At the start of the pandemic, the world outside our homes was more or less a ghost town. Everything closed for weeks and months. And that included retail shops. Sadly, those closures greatly impacted, and continue to greatly impact, the retail market for promotional products.
“It goes without saying that the in-person retail landscape became almost 100% nonexistent for many months of the pandemic,” says Leslie Schreck, director of strategic accounts at Catalyst Marketing, part of Top 40 distributor HALO (asi/356000).
That had a tremendous impact on the retail experience, which had already been undergoing a remarkable online shift. According to commercial real estate firm CoStar Group, 12,200 stores in the U.S. closed last year – 2,200 more than the year prior. Holiday shopping last year in brick-and-mortar locations was expected to decline 4.7% compared to a 35.8% increase in e-commerce, according to eMarketer.
As stores went out of business, they took their promotional products purchases with them, causing suppliers and distributors to completely take retail sales off their radar. Kellie Claudio, senior vice president of sales and marketing at Sweda (asi/90305), says the Top 40 supplier was preparing to deliver to several retailers at the beginning of 2020. But once COVID hit, those retailers stopped taking receivables, and Sweda was forced to stop those shipments. Claudio says the company isn’t planning to attempt a return to the market until the holidays or spring 2022.
“There is a thirst to shop. I think once holiday deliverables come around in July and August, we’re going to see a robust resurgence for the retailers.”Kellie Claudio, Sweda
She’s also quick to point out, though, that depending on the type of retail business you’re selling to, the pandemic may have been a boon for sales. Stores also selling groceries flourished. Think the Walmarts and the Targets of the world. Aaron Greenberg, the vice president of national accounts at Genumark (asi/204588), can confirm this.
“In my case, 2020 was actually a good year,” Greenberg says. “Sales were up. Fortuitously enough, my bigger clients are all essential services. They’re retailers that are big in the grocery and pharmacy areas versus traditional clothing retailers. They were all open and most of them thrived.”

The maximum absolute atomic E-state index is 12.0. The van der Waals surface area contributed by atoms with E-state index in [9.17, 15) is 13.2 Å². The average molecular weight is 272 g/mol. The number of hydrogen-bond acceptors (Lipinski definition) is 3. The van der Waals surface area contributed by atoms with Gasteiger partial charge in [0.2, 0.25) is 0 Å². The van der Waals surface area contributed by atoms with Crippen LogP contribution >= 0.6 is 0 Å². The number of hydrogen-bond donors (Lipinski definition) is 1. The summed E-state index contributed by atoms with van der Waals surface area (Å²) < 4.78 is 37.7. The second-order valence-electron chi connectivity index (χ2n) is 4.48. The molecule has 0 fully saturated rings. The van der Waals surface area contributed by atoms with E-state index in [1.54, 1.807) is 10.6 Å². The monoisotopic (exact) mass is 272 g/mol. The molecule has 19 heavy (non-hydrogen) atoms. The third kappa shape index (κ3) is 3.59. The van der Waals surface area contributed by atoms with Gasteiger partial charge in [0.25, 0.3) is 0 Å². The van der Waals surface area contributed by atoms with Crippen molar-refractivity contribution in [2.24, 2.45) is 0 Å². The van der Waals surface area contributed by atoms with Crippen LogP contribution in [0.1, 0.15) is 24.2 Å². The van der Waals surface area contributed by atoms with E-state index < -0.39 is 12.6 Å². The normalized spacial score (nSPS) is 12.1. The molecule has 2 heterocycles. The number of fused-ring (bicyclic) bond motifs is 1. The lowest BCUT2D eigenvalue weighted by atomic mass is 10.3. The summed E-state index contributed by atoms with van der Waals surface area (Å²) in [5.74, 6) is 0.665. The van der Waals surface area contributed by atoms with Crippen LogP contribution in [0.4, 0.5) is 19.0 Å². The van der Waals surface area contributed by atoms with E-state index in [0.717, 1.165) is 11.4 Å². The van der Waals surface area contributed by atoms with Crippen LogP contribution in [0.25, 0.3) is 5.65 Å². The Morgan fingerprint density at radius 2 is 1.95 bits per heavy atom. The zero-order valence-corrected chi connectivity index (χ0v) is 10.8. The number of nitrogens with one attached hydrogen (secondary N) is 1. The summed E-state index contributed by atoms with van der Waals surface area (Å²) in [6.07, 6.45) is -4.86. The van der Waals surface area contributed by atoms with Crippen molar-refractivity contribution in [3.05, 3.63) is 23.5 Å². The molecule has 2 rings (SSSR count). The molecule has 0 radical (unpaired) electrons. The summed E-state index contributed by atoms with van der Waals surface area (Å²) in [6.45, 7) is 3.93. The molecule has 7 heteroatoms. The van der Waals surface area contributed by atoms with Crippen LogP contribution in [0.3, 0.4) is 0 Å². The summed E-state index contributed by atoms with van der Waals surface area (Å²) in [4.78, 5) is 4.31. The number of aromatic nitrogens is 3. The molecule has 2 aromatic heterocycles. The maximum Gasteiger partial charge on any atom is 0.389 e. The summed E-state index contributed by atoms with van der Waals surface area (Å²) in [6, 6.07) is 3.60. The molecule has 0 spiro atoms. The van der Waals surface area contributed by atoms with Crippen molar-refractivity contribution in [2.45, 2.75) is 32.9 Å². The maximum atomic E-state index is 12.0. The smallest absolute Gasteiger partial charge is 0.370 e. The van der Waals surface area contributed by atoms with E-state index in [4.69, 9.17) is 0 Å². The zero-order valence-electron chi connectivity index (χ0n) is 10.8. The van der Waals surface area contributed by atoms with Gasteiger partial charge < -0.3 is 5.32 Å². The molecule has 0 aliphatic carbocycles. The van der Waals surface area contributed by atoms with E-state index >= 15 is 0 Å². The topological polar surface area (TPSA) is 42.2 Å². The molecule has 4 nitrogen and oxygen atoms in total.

PPE was a big part of 2020, but now the desire for promo items has shifted again. “We’ve stocked our stores with small customer ‘surprise and delight’ gifts to ease the pain of waiting outside to be let into a store in cold weather,” Schreck explains. “This could include a beanie, hand warmers, hand sanitizer, gloves and an umbrella. We are also slowly rolling out in-store customer thank-you gifts that we’ve held the past year to invite consumers back into the retail stores as long as it complies with all individual state regulations.”
Percentage that promo sales to the retail market decreased in 2020.
Greenberg has seen the product base shift again. Since his retail clients have executive teams and support staff working from home, he’s moved more toward branded home wellness products or items to make it easier to work remotely. Those products include things like yoga mats, headphones, journals, blankets, pens and exercise equipment.
Unfortunately for some companies, the products haven’t so much shifted as disappeared. Stock that was ordered and delivered before the pandemic has been piling up in warehouses and is getting sold to customers at a discount. In return, the stores want to decrease prices on any new promo items they purchase. “Many of these guys want you to go in on consignment or at a discount right now,” says Claudio.
She does think once we get through the vaccination process, things will pick back up and promo product demand will return to normal. “There is a thirst to shop,” she says. “I think once holiday deliverables come around in July and August, we’re going to see a robust resurgence for the retailers.”
Schreck agrees and is already seeing a trend of reopening stores and rebuilding customer confidence so they can feel safe shopping retail again. She’s getting an increase in quote requests, which shows the opportunity to support retailers with promotional merchandise is returning.
Retail Product Picks
All those loyalty points can go toward a sweet reward like this 20-oz. vacuum- insulated water bottle (BC5002). The custom belly-band and tag add a high-end retail look.
Long lines and number restric- tions have made in-store shopping a chore at many popular retailers. Appease jaded customers with a small, appreciated giveaway, such as this swappable PopSocket grip (POPGRIP SWAPPABLE AS), which can be removed to enable wireless charging.
Plastic bag bans were temporarily sidelined during the beginning of the pandemic but are back with renewed vigor. Reusable totes are a must-have, and this Continued canvas tote (5011-CC), which comes in 30 whimsical shades, is both handy and an eye-pleaser.
In the meantime, customers will continue to shop online. In fact, e-commerce shopping in the U.S. increased by 32% in 2020, according to Digital Commerce 360. In Greenberg’s case, online business for his clients has practically quadrupled. And while that may mean a hold on in-person promo products, it also allows retailers to get more insight into their customers, which will help inform promotional campaigns in the future. Plus, it helps retailers stay connected to their base.
“We have created countless turnkey data collection sites and portals to gather sizing and home addresses to send anything from a work-from-home kit to a sweatshirt to gift baskets,” Schreck says. “These sites have created a solution for our clients to continue to connect with those they aren’t seeing every day and tell them they’re important. You can’t put a price on the power of connection.”